A list ranking the nation’s universities based on upward mobility includes the expected big names like Harvard University, MIT, Stanford University and University of California, Irvine, which occupy the top four spots.
However, it was the fifth school on the list that has taken everyone by surprise—California State University, Stanislaus.
Amy Laitinen, a former White House and Department of Education advisor who was asked to come up with a ranking system for the nation’s universities based on upward mobility, was arguably the most surprised to see Stanislaus State rank so highly simply because she didn’t even know the university existed.
“Honestly, I didn’t have a clue about Stanislaus,” said Laitinen, who is now the director for higher education at New America. “The dominant narrative in the majority of these studies is about the Ivies and the few elite publics. But some of these smaller public schools are doing incredible jobs.
“Here’s one just 90 miles away from where I went to grad school (UC Berkeley) and I had no idea it was there,” continued Laitinen.
Laitinen was one of three experts in higher education who was asked by National Public Radio in September to come up with a formula to measure upward mobility following the release of the U.S. Department of Education’s College Scorecard. Although the data set tracked 1,730 variables from more than 7,000 schools nationwide, it did not include rankings.
Laitinen’s final results were the culmination of her methodology that was adopted and processed by NPR. In her approach, Laitinen gave equal weight to six areas: percentage of students receiving Pell Grants, net price for families making less than $48,000, percentage of first-generation college students, default rates, on-time graduation rates and median income 10 years after entry.
“I’m glad this didn’t turn out to be another list with just the Harvards, MITs and Stanfords because those schools by comparison don’t serve a lot of income students,” said Laitinen. “They take a lot of students who are well-off by accident of birth, and it’s easy to take folks who are primed to succeed by virtue of wealth and move them along.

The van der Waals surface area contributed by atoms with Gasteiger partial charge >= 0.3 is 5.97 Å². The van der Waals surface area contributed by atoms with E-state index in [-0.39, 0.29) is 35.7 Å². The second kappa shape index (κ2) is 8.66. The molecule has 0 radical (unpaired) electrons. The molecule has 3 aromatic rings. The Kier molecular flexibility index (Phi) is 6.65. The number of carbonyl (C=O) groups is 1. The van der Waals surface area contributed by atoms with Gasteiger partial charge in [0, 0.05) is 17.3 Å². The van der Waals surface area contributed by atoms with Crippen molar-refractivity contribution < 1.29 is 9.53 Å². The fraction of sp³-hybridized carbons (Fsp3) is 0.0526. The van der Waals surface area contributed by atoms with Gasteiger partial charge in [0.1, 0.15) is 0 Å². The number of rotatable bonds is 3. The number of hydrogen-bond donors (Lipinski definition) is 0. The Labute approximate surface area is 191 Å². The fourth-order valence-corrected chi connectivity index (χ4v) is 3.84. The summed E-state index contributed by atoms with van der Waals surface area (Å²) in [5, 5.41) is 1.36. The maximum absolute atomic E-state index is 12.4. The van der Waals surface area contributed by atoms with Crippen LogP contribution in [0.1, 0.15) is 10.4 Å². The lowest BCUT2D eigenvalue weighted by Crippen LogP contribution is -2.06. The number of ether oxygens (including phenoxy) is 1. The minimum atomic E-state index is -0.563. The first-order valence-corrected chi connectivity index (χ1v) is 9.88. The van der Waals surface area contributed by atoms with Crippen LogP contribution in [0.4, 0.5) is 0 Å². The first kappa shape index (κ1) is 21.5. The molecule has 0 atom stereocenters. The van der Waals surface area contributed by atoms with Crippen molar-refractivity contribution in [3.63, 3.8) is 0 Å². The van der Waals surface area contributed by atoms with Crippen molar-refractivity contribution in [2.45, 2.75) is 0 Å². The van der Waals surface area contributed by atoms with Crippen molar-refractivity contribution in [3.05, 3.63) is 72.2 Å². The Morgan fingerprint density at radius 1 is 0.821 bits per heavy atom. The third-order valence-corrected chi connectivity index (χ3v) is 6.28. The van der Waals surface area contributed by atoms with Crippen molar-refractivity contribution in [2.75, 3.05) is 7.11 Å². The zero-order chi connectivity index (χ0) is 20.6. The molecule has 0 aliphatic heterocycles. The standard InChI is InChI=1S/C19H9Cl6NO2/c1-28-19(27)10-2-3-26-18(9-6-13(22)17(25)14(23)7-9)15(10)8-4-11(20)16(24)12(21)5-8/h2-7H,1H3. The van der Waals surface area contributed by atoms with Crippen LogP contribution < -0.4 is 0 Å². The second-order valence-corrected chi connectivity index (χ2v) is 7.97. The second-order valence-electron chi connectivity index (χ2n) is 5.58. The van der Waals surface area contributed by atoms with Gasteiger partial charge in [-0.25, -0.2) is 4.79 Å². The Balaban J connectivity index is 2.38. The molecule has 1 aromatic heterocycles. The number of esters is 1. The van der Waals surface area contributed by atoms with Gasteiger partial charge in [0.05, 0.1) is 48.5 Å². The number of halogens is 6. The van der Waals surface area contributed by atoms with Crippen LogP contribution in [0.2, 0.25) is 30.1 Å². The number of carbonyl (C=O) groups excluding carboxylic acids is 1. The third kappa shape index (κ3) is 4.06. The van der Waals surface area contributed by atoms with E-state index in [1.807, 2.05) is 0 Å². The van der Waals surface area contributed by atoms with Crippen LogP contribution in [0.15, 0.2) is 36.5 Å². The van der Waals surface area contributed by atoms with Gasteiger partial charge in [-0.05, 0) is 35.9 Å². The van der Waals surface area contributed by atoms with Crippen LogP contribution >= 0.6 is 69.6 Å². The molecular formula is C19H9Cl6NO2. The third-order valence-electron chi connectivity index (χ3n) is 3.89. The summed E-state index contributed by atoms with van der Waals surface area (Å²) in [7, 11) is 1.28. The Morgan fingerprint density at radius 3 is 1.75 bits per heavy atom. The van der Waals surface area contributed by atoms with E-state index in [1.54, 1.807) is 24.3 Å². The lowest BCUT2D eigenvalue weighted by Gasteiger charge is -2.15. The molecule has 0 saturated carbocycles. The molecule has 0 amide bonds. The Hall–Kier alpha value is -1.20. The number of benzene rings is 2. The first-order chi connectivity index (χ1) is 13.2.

“It’s not so easy to take kids from poorer backgrounds and help them attain the tools to succeed,” continued Laitinen.
Stanislaus State alumna Adrian Harrell was just one graduate who exemplifies the upward mobility that is facilitated at the university. Harrell and her twin brother were the first in their family to attend college. She graduated in 1998 with a Bachelor of Arts in Sociology and a minor in French.
Harrell now owns New Bridge Management, which is a property management company that she opened in 2009 in Turlock. She said that among other reasons, she decided to open her business in Turlock to be close to the university so that she could potentially draw in additional employees.
“I credit Stan State with everything,” said Harrell. “The university really gave me opportunities to fulfill my lifelong goal which was to get into international business. I was able to receive opportunities at Stan State that never in a million years would I have gotten at other institutions.
“Without Stan State and the opportunities it was able to afford me, I would not be where I am today,” continued Harrell.
Fellow Stanislaus State alumna Claudine Sherron, who majored in Criminal Justice and graduated in 2004, said that she decided to pursue a degree in her early 30s in order to better support her children.
“I was not a strong high school student at all and tried junior college, but eventually dropped out,” said Sherron. “I married and had a family and my husband was the primary support of our family. At some point I realized that if something happened to him, without an education I would likely not be able to support my children.”
When Sherron began her endeavor towards obtaining a higher education, she was getting paid minimum wage working for a large local retailer. She now is an attorney and partner with The Strategic Legal Group, PC in Turlock thanks to the financial assistance and academic support she received from Stanislaus State.
“I think because of the demographics of the student population they are in the business of teaching that success is not dependent on where you come from or other extrinsic factors,” said Sherron. “Stan seems to function under the premise that education and success is something that is available to everyone.”